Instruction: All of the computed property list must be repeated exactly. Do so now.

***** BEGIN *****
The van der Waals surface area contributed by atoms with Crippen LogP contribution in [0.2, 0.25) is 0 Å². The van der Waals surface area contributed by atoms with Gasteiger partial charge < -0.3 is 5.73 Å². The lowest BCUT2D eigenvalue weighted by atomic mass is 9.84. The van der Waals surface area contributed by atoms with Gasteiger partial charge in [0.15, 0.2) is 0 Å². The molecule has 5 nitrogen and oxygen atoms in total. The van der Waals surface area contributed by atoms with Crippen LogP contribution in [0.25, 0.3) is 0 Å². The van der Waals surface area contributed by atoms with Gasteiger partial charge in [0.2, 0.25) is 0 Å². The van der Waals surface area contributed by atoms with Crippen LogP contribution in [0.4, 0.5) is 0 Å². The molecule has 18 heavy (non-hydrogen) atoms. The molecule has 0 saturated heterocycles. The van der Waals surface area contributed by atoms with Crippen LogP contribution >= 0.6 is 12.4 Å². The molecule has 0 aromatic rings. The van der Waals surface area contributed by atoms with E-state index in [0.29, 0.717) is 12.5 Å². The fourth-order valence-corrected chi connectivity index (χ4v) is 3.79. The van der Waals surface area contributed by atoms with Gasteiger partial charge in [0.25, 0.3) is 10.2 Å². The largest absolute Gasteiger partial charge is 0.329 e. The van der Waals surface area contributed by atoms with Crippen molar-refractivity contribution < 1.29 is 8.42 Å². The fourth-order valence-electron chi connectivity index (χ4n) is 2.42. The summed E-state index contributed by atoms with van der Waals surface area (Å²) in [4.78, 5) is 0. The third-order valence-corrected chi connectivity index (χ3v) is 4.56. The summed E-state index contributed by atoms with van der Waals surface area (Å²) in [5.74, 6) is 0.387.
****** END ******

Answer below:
The van der Waals surface area contributed by atoms with Crippen LogP contribution in [0.2, 0.25) is 0 Å². The van der Waals surface area contributed by atoms with Gasteiger partial charge < -0.3 is 5.73 Å². The lowest BCUT2D eigenvalue weighted by atomic mass is 9.84. The van der Waals surface area contributed by atoms with Gasteiger partial charge in [0.15, 0.2) is 0 Å². The molecule has 5 nitrogen and oxygen atoms in total. The van der Waals surface area contributed by atoms with Crippen LogP contribution in [0.25, 0.3) is 0 Å². The van der Waals surface area contributed by atoms with Gasteiger partial charge in [0.2, 0.25) is 0 Å². The van der Waals surface area contributed by atoms with Crippen LogP contribution in [0.4, 0.5) is 0 Å². The molecule has 18 heavy (non-hydrogen) atoms. The molecule has 0 saturated heterocycles. The van der Waals surface area contributed by atoms with Crippen LogP contribution >= 0.6 is 12.4 Å². The molecule has 0 aromatic rings. The van der Waals surface area contributed by atoms with E-state index in [0.29, 0.717) is 12.5 Å². The fourth-order valence-corrected chi connectivity index (χ4v) is 3.79. The van der Waals surface area contributed by atoms with Gasteiger partial charge in [0.25, 0.3) is 10.2 Å². The largest absolute Gasteiger partial charge is 0.329 e. The van der Waals surface area contributed by atoms with Crippen molar-refractivity contribution < 1.29 is 8.42 Å². The fourth-order valence-electron chi connectivity index (χ4n) is 2.42. The summed E-state index contributed by atoms with van der Waals surface area (Å²) in [4.78, 5) is 0. The third-order valence-corrected chi connectivity index (χ3v) is 4.56. The summed E-state index contributed by atoms with van der Waals surface area (Å²) in [5.74, 6) is 0.387.